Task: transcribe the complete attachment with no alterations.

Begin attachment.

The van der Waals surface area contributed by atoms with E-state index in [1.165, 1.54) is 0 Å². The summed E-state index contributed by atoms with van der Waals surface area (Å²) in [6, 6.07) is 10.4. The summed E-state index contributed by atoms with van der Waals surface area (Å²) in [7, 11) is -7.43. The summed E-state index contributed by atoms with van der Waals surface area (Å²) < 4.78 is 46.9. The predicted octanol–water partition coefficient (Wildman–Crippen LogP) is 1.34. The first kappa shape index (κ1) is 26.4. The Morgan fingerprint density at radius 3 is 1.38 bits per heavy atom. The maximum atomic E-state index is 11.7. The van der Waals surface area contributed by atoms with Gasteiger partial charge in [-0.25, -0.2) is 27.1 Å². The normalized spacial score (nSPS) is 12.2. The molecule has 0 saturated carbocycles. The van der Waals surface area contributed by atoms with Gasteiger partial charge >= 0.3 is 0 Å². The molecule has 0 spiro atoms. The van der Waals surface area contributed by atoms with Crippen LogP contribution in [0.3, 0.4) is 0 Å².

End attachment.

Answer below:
The van der Waals surface area contributed by atoms with E-state index in [1.165, 1.54) is 0 Å². The summed E-state index contributed by atoms with van der Waals surface area (Å²) in [6, 6.07) is 10.4. The summed E-state index contributed by atoms with van der Waals surface area (Å²) in [7, 11) is -7.43. The summed E-state index contributed by atoms with van der Waals surface area (Å²) < 4.78 is 46.9. The predicted octanol–water partition coefficient (Wildman–Crippen LogP) is 1.34. The first kappa shape index (κ1) is 26.4. The Morgan fingerprint density at radius 3 is 1.38 bits per heavy atom. The maximum atomic E-state index is 11.7. The van der Waals surface area contributed by atoms with Gasteiger partial charge in [-0.25, -0.2) is 27.1 Å². The normalized spacial score (nSPS) is 12.2. The molecule has 0 saturated carbocycles. The van der Waals surface area contributed by atoms with Gasteiger partial charge >= 0.3 is 0 Å². The molecule has 0 spiro atoms. The van der Waals surface area contributed by atoms with Crippen LogP contribution in [0.3, 0.4) is 0 Å².